May 22, 2014
Mars Rover Curiosity May Have Taken Microbial Stowaways
Brett Smith for redOrbit.com - Your Universe Online
History is filled with accounts of man introducing alien species into a new ecosystem, so a new report coming from Nature News should come as no surprise – the Curiosity rover may have introduced microbes into its surrounding environment on Mars.
The Nature report mentioned a study presented at this year’s annual meeting of the American Society of Microbiology in Boston that discovered that the 377 strains of bacteria found on the Mars probe can resist the extreme temperatures and damage caused by harmful radiation found throughout the Solar System.
The study team said their results really are a first step toward determining how certain germs might endure decontamination and space travel.
Using swabs of Curiosity performed before it was launched, the study team was able to identify 65 species of bacterial stowaways, most of which were linked to the genus Bacillus.
Researchers exposed these microbes to desiccation, ultra-violet radiation, temperature extremes, and pH extremes. Almost 11 percent of the 377 strains survived more than one of these serious threats. Thirty-one percent of the resistant bacteria did not form their tough, protective spore coats. The study team suspected that they used other biochemical means of protection, such as metabolic shifts.
“When we embarked on these studies there wasn’t anything known about the organisms in this collection,” said study leader Stephanie Smith, a microbiologist at the University of Idaho.
While NASA spacecraft typically go through a sterilization regimen before launch, reports have surfaced indicating that Curiosity project developers did not follow these guidelines to the letter. However, the study team said they aren’t sure if the microbes could survive on Mars. In addition to contaminating Martian soil, microbes could also taint rock samples gathered on future missions, providing false signs of life.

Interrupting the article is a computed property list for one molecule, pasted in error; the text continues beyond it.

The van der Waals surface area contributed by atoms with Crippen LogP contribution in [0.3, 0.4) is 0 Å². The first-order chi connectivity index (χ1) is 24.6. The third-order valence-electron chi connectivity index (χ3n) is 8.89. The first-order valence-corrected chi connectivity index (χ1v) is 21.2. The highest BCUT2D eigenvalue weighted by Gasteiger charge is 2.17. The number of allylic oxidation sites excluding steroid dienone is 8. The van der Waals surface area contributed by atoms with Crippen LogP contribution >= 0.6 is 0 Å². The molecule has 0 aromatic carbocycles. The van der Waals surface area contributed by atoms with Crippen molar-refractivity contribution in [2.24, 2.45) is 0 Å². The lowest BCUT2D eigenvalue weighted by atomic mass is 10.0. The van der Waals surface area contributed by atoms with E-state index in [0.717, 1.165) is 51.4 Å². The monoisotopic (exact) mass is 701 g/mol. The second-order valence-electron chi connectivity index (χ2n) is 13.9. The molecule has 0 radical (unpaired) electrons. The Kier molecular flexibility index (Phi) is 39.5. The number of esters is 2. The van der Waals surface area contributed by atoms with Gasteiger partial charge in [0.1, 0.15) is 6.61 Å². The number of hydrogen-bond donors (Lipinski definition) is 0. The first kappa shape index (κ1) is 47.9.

“We don’t know yet if there’s really a threat,” Smith said. “Until we know, it’s important to take a precautionary approach.”
The researchers said their work may inform NASA cleaning procedures and point to a need for greater planetary protection on future missions. The study will also be used to inform a NASA mission planned for 2020 that will eventually bring back rover samples from Mars for analysis.
“This can keep us from identifying dead bugs from a sample return mission as something that originated on Mars,” said John Rummel, a researcher at East Carolina University who was not involved in the study. “We could be sure that they’re not Martians.”
NASA officials met last week to iron out the details for the sample-returning mission. According to reports, the plan is to build a rover similar to Curiosity, complete with instruments for collecting, testing and storing samples. A follow-up mission would collect the stored samples and bring them back to Earth.
“The next 20 years of Mars exploration hinges on where this rover goes,” Philip Christensen, a planetary scientist at Arizona State University, told Nature's Jyoti Madhusoodanan. “It has to tell us something fundamental about the broader history of Mars.”
“The most important thing for this spacecraft is not so much to learn about the rocks on Mars, but to learn enough to know if those rocks have the stuff in them that you want to bring back to Earth,” said Matthew Golombek, a planetary geologist at the Jet Propulsion Laboratory in Pasadena, California.